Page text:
How to Run Chrome OS in Android Emulator

Chrome-OS-Emulator

While it’s possible to run the open source Chromium OS in your computer or a virtual machine, AFAIK there was only was way to test Chrome OS: purchasing an actual Chromebook, or other device running the operating system. But this week-end, I read the news that Chrome OS was now available in Android Studio, and you can run in Android Emulator while emulating a Pixelbook, so I gave it a try by following the instructions on Android Developer website. If you haven’t done so already, we first need to install Android Studio. I’m running Ubuntu 16.04 in my computer, but this will also work in Windows and Mac OS X. After download the IDE zip file, we can extract it… and then open a console, go into “{installation home}/bin” and run the program: After a few seconds, we got into Android Studio 3.1.2 welcome screen. We can now click on Configure, and select SDK Manager… … and SDK Update Sites …

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How to Get Started with OpenCL on ODROID-XU4 Board (with Arm Mali-T628MP6 GPU)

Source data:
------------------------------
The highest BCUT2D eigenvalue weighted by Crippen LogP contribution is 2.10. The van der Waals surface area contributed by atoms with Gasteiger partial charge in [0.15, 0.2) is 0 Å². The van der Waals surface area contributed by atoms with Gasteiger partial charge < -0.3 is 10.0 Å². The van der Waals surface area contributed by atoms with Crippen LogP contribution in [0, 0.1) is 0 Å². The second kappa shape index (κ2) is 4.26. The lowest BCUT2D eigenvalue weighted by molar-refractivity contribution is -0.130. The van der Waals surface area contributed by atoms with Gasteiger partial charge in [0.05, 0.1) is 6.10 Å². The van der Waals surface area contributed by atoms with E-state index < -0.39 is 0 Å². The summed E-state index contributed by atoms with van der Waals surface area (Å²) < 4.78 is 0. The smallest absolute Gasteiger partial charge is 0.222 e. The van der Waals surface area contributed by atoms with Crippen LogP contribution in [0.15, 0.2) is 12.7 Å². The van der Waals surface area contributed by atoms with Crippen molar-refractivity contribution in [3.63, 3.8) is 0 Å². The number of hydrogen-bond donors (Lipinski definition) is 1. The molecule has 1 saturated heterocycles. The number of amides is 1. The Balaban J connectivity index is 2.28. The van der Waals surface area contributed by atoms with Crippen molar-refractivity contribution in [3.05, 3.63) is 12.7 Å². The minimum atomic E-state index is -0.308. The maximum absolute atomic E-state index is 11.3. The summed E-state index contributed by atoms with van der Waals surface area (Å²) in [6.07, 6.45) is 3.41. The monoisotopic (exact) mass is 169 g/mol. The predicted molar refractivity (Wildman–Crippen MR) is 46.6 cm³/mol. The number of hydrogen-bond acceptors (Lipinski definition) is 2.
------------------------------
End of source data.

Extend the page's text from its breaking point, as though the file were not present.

ODROID-XU4-OpenCL-Convolution

Last week, I reviewed Ubuntu 18.04 on ODROID-XU4 board testing most of the advertised features. However I skipped on the features listed in the Changelog: GPU hardware acceleration via OpenGL ES 3.1 and OpenCL 1.2 drivers for Mali T628MP6 GPU While I tested OpenGL ES with tools like glmark2-es2 and es2gears, as well as WebGL demos in Chromium, I did not test OpenCL, since I’m not that familiar with it, except it’s used for GPGPU (General Purpose GPU) to accelerate tasks like image/audio processing. That was a good excuse to learn a bit more, try it out on the board, and write a short guide to get started with OpenGL on hardware with Arm Mali GPU. The purpose of this tutorial is to show how to run an OpenCL sample, and OpenCL utility, and I won’t go into the nitty gritty of OpenCL code. If you want to learn more about OpenCL coding on Arm, one way would be to …

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How-to Make Your Own 3D Printing Goo

Karl here…just want to do a little post about bed adhesion and what I have been doing for the past month. What spurred this is I saw a ton of videos on Magigoo a while back. It is a product that you wipe on your glass/mirror bed and 3D prints stick very well to it and once the bed cools the part pops off very easily. It is quite expensive and it got me to think about alternatives. I have used glue stick almost exclusively while printing on glass/mirror but a lot of time the prints stick too well and prints can get marred up removing with a tool. It is quite easy to make. 1 cup water and 1 large 22g Elmers glue stick. I put both in water and let sit thinking it would dissolve on its own. After several hours I got impatient and put it in the microwave and heated it.(45 seconds I think). That did …